Teaching The Quarry in Context

Chapter XIX

The walls were decorated with lithographs of famous Negroes, among them Toussant L’Ouverture, the Haitian liberator; his successor, Desalines; General Antonio Maceo, the Cuban patriot; Frederick Douglass, the abolition orator; Senator Blanche K. Bruce; John M. Langston; Booker T. Washington and several Negro bishops whose fame did not extend beyond the confines of their own race. “ (p. 163)

“Donald was unable, at the close of the speech, to decide whether the President was fool, fanatic, self-deluded visionary, crook, or a more or less unconscious combination of them all. His fundamental proposition, that Africa should belong to the Africans, was philosophically and ethically sound, but his plan of bringing it about was the wildest of fantasies. That he could secure for his projected colony any of the European African territory, out of the lust for which had grown the bloodiest and most costly war of all history, was palpably absurd, and that the governments of Liberia or Abyssinia would abdicate in favor of foreign power of their own blood was equally unthinkable.” (p.168)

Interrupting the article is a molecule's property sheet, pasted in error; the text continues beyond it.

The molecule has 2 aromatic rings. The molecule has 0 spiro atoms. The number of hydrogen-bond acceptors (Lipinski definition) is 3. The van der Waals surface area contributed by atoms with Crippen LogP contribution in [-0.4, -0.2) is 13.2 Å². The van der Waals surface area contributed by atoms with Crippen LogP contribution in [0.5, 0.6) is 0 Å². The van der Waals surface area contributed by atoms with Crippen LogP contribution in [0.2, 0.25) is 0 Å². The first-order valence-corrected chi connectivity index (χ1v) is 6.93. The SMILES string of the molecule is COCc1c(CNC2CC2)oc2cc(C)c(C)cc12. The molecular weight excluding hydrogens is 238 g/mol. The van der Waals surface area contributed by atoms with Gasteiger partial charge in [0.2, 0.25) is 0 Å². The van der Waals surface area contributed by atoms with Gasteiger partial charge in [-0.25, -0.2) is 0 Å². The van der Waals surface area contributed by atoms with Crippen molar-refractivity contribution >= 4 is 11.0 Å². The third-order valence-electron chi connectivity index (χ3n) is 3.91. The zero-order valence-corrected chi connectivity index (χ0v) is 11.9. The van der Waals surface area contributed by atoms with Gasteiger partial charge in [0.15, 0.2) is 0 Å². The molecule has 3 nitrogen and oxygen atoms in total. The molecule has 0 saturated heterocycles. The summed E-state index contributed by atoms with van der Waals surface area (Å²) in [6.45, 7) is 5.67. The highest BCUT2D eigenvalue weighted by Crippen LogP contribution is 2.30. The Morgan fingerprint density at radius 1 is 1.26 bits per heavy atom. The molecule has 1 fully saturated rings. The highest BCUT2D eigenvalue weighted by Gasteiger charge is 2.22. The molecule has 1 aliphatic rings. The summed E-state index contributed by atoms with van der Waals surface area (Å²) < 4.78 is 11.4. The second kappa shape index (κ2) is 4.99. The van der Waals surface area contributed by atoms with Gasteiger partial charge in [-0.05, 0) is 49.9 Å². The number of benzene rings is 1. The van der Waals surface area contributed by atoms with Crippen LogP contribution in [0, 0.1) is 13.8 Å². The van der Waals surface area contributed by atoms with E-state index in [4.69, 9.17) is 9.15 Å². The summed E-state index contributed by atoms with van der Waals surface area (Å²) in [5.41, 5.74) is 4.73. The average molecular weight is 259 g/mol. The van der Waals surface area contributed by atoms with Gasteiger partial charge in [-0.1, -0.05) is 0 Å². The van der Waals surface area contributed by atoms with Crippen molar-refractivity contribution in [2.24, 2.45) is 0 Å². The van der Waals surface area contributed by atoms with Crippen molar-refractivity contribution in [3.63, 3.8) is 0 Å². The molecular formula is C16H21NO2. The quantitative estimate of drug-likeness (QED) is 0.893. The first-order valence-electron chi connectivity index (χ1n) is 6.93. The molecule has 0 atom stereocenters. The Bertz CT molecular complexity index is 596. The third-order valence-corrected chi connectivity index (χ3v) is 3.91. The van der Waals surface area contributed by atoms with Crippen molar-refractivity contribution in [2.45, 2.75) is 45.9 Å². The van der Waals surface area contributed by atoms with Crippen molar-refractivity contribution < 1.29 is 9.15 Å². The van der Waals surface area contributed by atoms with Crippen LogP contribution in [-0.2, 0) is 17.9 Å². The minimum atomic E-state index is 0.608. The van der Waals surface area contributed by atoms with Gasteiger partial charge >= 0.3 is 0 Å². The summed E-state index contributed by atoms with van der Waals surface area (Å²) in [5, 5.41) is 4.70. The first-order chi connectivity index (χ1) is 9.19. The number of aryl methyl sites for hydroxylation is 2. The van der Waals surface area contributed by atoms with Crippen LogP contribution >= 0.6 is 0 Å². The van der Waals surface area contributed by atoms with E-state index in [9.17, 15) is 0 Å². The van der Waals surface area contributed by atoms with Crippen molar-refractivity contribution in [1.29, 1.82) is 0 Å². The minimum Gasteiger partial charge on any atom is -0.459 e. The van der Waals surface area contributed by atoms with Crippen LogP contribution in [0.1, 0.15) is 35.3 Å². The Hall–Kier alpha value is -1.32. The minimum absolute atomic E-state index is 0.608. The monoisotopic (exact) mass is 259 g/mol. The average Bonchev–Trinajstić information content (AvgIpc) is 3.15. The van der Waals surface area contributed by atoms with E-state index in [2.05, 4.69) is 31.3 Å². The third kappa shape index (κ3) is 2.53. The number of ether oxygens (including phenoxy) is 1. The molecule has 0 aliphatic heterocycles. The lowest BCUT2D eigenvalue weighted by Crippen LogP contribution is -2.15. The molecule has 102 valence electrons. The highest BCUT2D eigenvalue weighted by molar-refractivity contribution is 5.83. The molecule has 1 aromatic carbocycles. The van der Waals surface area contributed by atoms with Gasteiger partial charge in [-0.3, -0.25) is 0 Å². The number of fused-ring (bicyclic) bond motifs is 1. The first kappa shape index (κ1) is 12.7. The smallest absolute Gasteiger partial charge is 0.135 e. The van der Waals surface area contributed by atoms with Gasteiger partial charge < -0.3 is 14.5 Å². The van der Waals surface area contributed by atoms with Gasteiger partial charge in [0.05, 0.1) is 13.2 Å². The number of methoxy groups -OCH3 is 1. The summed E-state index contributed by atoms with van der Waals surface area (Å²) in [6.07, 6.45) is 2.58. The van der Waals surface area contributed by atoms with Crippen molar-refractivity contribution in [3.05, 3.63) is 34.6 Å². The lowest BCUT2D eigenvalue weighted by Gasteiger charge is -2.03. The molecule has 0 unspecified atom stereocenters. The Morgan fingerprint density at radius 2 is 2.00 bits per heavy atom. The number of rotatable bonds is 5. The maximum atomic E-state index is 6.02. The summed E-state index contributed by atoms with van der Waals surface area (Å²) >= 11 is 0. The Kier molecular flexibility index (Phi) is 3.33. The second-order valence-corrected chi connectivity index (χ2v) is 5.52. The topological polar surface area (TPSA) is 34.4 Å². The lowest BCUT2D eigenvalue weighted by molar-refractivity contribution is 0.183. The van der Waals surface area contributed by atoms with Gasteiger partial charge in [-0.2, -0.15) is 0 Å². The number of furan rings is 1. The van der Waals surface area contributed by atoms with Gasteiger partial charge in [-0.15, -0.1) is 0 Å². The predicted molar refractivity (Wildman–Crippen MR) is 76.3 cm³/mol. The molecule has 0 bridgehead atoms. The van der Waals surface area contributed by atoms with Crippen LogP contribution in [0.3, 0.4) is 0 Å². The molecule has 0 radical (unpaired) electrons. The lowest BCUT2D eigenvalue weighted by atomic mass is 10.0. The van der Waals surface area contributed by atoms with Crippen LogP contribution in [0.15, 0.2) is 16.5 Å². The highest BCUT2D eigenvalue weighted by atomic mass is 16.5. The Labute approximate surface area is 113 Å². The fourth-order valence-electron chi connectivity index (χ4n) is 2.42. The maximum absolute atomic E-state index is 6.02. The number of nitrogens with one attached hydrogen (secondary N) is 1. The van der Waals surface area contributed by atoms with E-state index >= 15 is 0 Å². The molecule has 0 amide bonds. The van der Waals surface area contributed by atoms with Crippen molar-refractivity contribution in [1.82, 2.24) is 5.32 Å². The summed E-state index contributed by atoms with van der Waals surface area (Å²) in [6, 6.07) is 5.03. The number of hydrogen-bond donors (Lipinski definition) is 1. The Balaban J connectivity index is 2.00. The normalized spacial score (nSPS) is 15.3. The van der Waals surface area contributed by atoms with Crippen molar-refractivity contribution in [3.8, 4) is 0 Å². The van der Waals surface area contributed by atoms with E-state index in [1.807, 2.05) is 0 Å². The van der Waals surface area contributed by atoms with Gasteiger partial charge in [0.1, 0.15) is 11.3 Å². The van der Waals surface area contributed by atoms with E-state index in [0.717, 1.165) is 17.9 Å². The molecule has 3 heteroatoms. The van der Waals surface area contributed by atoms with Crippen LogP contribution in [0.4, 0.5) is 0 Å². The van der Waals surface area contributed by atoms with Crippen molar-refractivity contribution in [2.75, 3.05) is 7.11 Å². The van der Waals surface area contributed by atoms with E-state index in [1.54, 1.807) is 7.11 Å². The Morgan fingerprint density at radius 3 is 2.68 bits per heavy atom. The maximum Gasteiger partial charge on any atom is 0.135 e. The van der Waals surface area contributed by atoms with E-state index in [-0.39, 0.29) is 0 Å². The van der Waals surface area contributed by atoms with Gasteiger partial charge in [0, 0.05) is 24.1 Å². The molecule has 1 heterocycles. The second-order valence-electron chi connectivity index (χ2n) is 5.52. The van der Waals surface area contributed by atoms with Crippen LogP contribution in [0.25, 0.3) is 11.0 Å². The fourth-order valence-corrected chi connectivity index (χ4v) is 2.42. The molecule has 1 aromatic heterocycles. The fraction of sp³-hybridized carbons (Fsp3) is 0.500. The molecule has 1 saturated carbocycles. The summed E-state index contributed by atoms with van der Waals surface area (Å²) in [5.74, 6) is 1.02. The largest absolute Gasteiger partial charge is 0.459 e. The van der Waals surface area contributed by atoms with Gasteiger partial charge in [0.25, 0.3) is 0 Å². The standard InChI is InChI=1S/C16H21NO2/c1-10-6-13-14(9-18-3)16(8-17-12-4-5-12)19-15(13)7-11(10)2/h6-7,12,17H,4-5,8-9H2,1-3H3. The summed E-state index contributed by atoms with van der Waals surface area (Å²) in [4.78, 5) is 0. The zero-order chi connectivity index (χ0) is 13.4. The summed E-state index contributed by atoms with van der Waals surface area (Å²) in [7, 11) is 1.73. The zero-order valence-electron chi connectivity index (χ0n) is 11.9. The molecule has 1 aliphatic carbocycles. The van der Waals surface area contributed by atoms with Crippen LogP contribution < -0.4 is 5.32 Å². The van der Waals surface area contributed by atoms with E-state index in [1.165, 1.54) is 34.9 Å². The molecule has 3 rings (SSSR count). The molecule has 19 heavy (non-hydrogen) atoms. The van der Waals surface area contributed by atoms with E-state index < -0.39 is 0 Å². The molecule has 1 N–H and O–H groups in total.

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Charles Chesnutt in the Classroom by Adrienne Johnson Gosselin is licensed under a Creative Commons Attribution-ShareAlike 4.0 International License, except where otherwise noted.